Monday, August 26, 2019

Being a Person of Colour in the UK

This past weekend I was in London.  My husband N and I wanted to take our two children into London in order to see some theater on the West End.  It was something we were all looking forward to and was to be a weekend that was one of the highlights of our summer.  It was also a nice time for the four of us to spend some time together and see some sights.  Two things happened over the weekend that I wanted to share today.

The first thing happens so regularly that I cannot even count the number of times it's happened:  The four of us enter a restaurant in a group all at the same time, obviously a family of four.  The hostess takes one look at us and says 'Table for three?'

This photo is to help anybody who might not be familiar with what my absolutely beautiful family looks like.  N is of Indian descent and together with my half Native American heritage everyone else in my family has a darker shade of skin than me.  Because of this strangers all over the place take one look at my family and decide that one of these things is not like the others and I am it.

So, we stayed in a hotel equidistant from the two theaters we were planning to visit.  And we come out of a tube station and go to stand at a cross-walk and we're standing with a group of people who are already there. Within seconds of standing at this cross-walk this older white woman taps me on the arm and when I turn to look at her she says in this loud, exaggerated way, 'If you need to cross the street, you have to PUSH the BUTTON.' then nods her head to check if I've understood her.  She even pushes the button as a demonstration.

I give her two shocked blinks before I say 'I know that.' and she comes across all, 'Well, I was only trying to help' but somehow this time around she manages to speak to me in a normal tone of voice without the unnecessary pauses and emphasis on words. She even manages to look offended when I go to stand on the other side of N, and ask 'Did she just speak to me like I don't understand English?' because I really needed someone else to validate that that was a thing that had just happened.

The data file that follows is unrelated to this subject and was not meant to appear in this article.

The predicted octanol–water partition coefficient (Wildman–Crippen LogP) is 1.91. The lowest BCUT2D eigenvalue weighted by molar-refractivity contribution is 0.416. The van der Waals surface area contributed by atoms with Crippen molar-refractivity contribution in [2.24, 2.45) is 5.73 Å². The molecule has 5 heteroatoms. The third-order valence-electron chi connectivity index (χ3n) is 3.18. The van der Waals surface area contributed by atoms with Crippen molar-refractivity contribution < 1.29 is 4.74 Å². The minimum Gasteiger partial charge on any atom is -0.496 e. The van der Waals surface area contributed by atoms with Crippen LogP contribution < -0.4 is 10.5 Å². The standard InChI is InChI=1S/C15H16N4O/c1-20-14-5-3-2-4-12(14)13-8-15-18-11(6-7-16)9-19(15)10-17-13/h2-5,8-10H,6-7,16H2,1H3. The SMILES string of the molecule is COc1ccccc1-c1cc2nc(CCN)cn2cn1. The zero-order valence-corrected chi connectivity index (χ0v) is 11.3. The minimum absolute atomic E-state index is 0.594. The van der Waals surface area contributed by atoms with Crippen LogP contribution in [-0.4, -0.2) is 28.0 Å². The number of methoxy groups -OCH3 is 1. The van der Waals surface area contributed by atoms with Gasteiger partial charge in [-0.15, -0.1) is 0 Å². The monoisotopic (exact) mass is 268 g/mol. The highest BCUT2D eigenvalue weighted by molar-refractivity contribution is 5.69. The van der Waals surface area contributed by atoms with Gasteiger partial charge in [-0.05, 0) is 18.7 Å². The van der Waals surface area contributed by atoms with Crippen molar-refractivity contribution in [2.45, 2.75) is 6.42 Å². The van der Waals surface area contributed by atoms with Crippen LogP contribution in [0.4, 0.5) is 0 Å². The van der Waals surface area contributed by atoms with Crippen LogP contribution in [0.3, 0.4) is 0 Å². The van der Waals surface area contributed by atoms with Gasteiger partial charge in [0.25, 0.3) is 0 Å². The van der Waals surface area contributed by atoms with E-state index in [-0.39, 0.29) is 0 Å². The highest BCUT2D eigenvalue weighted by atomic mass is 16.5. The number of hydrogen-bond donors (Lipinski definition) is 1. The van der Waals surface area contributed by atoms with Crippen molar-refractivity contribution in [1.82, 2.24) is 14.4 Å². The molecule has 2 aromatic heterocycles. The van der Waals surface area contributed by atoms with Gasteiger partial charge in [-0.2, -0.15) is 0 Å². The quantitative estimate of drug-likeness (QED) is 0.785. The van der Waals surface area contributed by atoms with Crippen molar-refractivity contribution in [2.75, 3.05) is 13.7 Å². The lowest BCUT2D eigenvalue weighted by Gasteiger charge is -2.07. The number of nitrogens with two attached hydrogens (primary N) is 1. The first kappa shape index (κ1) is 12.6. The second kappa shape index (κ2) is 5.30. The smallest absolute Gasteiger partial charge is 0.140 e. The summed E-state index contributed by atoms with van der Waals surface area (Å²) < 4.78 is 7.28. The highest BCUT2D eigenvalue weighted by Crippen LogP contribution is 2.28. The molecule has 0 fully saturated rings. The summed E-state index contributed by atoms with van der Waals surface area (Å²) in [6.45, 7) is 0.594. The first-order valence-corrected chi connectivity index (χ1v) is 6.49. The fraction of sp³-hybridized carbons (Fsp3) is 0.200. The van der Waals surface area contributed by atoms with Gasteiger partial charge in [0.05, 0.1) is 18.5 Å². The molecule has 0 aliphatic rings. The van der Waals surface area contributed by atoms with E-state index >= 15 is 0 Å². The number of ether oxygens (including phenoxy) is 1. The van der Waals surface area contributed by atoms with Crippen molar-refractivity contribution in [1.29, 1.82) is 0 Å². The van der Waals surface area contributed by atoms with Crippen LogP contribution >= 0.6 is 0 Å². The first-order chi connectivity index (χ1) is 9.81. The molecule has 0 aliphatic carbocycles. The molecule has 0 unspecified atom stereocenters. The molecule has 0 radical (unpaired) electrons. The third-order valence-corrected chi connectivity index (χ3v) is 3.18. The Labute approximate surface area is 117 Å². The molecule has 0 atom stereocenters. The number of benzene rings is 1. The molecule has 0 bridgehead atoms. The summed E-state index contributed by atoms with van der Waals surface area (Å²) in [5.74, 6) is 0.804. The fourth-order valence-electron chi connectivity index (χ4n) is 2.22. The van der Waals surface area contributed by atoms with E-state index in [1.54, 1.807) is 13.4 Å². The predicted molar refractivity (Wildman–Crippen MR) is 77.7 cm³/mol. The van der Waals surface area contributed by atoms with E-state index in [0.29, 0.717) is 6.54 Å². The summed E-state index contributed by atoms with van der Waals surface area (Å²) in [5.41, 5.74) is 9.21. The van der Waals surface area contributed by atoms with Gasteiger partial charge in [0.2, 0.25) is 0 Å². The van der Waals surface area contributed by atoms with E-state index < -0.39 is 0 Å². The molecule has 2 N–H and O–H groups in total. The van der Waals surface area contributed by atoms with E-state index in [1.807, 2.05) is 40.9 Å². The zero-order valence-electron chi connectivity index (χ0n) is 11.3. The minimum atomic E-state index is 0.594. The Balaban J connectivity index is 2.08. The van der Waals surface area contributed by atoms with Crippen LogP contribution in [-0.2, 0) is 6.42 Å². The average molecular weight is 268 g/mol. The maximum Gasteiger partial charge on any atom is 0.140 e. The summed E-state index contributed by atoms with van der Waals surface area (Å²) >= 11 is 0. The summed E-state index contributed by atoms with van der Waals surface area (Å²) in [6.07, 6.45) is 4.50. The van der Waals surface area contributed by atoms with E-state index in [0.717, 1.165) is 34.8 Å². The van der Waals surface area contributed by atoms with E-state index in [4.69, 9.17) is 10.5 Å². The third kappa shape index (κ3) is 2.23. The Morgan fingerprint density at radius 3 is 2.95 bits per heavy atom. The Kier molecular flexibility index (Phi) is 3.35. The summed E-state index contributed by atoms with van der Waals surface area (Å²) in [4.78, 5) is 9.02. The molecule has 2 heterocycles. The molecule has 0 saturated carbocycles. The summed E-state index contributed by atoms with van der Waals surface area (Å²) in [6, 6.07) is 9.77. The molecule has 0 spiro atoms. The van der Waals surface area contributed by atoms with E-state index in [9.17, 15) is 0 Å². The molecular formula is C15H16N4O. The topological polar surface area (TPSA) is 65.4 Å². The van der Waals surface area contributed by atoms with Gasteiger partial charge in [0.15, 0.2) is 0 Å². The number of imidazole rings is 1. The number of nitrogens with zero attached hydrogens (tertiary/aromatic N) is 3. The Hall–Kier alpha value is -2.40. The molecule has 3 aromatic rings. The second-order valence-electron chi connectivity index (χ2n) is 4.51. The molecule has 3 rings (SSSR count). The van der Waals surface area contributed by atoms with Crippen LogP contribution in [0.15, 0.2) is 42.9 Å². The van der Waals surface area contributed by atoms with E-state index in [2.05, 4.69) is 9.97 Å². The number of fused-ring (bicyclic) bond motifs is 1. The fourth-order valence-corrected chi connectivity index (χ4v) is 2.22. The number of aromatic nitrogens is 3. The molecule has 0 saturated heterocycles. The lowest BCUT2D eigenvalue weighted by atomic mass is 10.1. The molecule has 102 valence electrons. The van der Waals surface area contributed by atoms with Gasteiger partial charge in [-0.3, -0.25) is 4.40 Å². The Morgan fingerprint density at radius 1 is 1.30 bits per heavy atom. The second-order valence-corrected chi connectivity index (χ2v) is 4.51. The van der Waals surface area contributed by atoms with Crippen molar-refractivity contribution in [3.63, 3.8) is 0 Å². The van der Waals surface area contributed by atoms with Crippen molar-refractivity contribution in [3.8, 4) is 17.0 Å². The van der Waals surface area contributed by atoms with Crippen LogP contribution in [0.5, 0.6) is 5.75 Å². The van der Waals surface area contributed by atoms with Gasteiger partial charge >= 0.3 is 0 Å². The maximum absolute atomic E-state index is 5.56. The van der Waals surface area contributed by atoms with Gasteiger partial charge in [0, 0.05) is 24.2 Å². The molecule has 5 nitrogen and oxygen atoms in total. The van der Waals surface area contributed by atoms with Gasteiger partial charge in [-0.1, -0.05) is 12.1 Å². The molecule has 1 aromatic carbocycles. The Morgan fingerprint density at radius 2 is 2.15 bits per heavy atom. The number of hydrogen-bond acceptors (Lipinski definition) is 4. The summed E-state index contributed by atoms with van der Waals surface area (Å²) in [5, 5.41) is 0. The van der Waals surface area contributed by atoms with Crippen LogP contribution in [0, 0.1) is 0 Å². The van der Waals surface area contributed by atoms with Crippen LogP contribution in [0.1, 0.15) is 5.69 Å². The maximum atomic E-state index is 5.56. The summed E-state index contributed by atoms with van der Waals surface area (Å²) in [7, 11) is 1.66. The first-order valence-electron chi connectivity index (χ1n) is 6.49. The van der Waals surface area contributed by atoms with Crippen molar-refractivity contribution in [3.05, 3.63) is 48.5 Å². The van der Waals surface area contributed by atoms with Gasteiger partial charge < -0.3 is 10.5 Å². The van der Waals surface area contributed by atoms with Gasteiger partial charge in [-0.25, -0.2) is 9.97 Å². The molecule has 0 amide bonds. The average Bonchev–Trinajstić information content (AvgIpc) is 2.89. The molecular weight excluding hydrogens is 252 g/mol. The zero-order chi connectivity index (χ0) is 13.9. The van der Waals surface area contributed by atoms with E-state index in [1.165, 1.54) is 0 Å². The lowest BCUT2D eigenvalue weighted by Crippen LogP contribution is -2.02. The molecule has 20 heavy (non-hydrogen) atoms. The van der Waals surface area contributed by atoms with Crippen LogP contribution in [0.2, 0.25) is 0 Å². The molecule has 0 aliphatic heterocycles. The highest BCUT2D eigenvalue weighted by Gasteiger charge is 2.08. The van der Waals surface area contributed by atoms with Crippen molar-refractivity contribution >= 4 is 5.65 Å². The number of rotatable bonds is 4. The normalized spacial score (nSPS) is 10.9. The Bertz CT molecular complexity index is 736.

These things were just two little things that I happened to remember when I came to sitting down to write this.  Due to the regularity of these types of experiences it didn't affect the enjoyment of the musicals we saw or the time we spent together.  But it does make me a little sad.  That these are still things that I, or other POC, experience on a regular basis.

For these reasons, it's definitely necessary for this book, Why I'm No Longer Talking to White People About Race by Reni Eddo-Lodge to be out there in the world.  She very intelligently puts into words a lot of the thoughts and experiences, things that make me angry about being a POC in this world (but specifically about living in the UK).  I've written a (very) little bit on this blog about some of the racism that I've dealt with in my life and every time I'm more vocal about my opinions or my experiences (especially online) I get (mostly white) people who are there to argue with me, have me explain to them who don't believe it is a thing why white privilege is an actual thing or similar.

This is my long-winded way of saying that I loved this book and that I'm recommending it if you haven't yet read it.

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